“That was a fascinating story, Mister Lambert.” The young African-American man lifted a mug of beer to his mouth, leaving a pale mustache against his black skin. “But there are intellectual mysteries in our past that cannot be explained as simply as the canonical effect.”
Doctor Montegro harrumphed from his stool, hand rubbing his muttonchop whiskers. “What kind of foolishness are you speaking of? Are you going to offer us math riddles in the middle of a tale of savages?” The rotund man laughed as he shifted the stethoscope that lay around his neck like a strange shawl.
The younger man flushed, his skin darkening further as he spoke over the scattered laughs from around the room. “Savages? No, sir, I would tell you a story of your own… civilized history. My name is Jonathan Freeman; I am an associate professor at the University. Surely the patrons of the Wanderer’s Club are familiar with it?”
Jonathan smiled as he continued. “My grandmother, Sarah Freeman, told me this tale, and I will vouch for its veracity. Her mind is-“
”Just fine, Jonathan, dear.” The woman stood in the doorway, surveying the room. Her dark face was wrinkled in the contour map’s ridgelines of a long, busy life. The men shifted to the side, making a path as she hobbled toward Jonathan, resting her weight on a simple wood cane. “So this is where you go of a evening, is it?” She nodded at the few other women in the room, and whispered, a little too loudly to her grandson, “At least there are some women here for you.”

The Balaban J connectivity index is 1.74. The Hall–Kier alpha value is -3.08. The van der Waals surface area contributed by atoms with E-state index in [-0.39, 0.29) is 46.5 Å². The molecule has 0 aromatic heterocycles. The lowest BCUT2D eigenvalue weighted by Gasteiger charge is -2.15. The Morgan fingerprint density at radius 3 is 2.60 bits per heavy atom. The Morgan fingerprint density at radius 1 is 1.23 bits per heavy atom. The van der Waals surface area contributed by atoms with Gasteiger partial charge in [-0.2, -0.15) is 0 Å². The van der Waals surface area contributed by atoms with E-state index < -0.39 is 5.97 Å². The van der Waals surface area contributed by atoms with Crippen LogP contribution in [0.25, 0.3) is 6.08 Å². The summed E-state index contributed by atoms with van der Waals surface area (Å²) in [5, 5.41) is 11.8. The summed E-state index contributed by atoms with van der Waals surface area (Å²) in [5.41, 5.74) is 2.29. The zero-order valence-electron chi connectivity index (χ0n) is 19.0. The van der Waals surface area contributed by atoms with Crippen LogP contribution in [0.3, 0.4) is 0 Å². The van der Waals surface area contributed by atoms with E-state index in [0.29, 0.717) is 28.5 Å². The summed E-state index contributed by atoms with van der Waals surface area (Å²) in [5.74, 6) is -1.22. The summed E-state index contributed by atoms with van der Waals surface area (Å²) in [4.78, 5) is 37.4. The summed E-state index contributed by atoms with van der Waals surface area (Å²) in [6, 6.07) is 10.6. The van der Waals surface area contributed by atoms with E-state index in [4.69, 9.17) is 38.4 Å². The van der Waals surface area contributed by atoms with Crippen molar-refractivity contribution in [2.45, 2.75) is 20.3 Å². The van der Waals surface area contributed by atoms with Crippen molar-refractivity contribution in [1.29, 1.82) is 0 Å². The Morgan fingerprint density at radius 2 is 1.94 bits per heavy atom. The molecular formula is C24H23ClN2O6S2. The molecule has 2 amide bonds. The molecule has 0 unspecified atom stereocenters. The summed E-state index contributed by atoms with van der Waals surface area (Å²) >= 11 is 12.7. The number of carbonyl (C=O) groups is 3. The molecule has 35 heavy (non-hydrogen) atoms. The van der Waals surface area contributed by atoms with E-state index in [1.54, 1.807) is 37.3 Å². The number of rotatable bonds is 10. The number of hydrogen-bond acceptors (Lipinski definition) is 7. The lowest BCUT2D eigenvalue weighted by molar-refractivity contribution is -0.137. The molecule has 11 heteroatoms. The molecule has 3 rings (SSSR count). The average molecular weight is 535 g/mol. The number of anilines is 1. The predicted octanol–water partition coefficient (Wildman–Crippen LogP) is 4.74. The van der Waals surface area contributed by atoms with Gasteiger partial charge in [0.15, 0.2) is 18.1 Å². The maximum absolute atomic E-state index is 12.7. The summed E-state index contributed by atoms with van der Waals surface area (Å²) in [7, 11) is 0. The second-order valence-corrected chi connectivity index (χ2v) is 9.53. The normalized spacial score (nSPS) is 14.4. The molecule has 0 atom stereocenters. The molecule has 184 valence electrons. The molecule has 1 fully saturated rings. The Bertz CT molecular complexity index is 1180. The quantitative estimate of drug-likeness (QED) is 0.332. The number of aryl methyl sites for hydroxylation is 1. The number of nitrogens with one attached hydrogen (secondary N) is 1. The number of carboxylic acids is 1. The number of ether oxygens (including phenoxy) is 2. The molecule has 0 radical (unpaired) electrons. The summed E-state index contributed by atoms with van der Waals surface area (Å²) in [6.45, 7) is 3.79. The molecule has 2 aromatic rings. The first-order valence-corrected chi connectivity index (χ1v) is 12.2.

Jonathan blush grew hotter. “Grandmother, I - “
”You was going to tell my story again. I know.” She squeezed between Jonathan and Dr. Montegro, her speech formalizing into schoolmarm diction. “It was a difficult task, grandson, but I did earn my degree at Oberlin through my merits, not my good looks.” She turned to the bartender. “Bourbon. Neat.”
The others in the room laughed softly as she took the glass and took a drink. Her voice melted back and forth between Southern fluidity and formal diction. “Mmm. Burbon’s a warm liquid, sirs. I crave some kind of fire to warm my bones at my age.” Her gaze wandered over the men in the room. “Don’t get old, boys! There’s so much you give up, getting to be my age. Compromising, you see. You sacrifice something - a memory, a smell, joints that don’t ache you of a morning - just so you can see another day.”
”Mrs. Freeman,” Dr. Montegro said, “I believe there was a tale in the offering. While your observations of old age are … fascinating… they are not the coin of the realm. So to speak.” The doctor looked down through his glasses at her. “We trade stories here, madam, and your grandson was going to tell one.”
The smile creased her face even further. “Why, yes, yes, he was.” Jonathan tried to guide his grandmother to an armchair, but she waved him off, settling onto a barstool. “You fine educated men know of General Sherman, don’t you? The Union commander who burned his way from Atlanta to Savannah?” Several men nodded; a few, who had betrayed Southern accents earlier in the evening, frowned. Montegro’s hand touched the silver chestpiece of his stethoscope.
Sarah looked up at the paneled ceiling for a moment, then back at the listening men. “What you don’t know is that Sherman didn’t do it all himself.”